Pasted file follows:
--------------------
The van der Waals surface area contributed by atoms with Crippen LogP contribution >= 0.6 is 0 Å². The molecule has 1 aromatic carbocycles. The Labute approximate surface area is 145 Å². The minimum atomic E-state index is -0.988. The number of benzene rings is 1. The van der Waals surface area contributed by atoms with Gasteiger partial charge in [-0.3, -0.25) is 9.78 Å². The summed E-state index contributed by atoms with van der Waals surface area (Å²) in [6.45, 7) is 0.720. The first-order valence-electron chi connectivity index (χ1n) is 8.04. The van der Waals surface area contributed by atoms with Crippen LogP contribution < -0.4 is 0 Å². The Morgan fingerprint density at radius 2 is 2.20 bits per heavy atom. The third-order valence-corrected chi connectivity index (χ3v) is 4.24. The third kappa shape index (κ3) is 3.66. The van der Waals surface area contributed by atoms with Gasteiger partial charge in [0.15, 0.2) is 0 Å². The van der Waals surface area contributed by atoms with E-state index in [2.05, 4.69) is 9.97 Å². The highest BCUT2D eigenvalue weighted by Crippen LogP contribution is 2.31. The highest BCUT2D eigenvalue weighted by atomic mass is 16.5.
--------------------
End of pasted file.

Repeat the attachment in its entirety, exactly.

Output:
The van der Waals surface area contributed by atoms with Crippen LogP contribution >= 0.6 is 0 Å². The molecule has 1 aromatic carbocycles. The Labute approximate surface area is 145 Å². The minimum atomic E-state index is -0.988. The number of benzene rings is 1. The van der Waals surface area contributed by atoms with Gasteiger partial charge in [-0.3, -0.25) is 9.78 Å². The summed E-state index contributed by atoms with van der Waals surface area (Å²) in [6.45, 7) is 0.720. The first-order valence-electron chi connectivity index (χ1n) is 8.04. The van der Waals surface area contributed by atoms with Crippen LogP contribution < -0.4 is 0 Å². The Morgan fingerprint density at radius 2 is 2.20 bits per heavy atom. The third-order valence-corrected chi connectivity index (χ3v) is 4.24. The third kappa shape index (κ3) is 3.66. The van der Waals surface area contributed by atoms with Gasteiger partial charge in [0.15, 0.2) is 0 Å². The van der Waals surface area contributed by atoms with E-state index in [2.05, 4.69) is 9.97 Å². The highest BCUT2D eigenvalue weighted by Crippen LogP contribution is 2.31. The highest BCUT2D eigenvalue weighted by atomic mass is 16.5.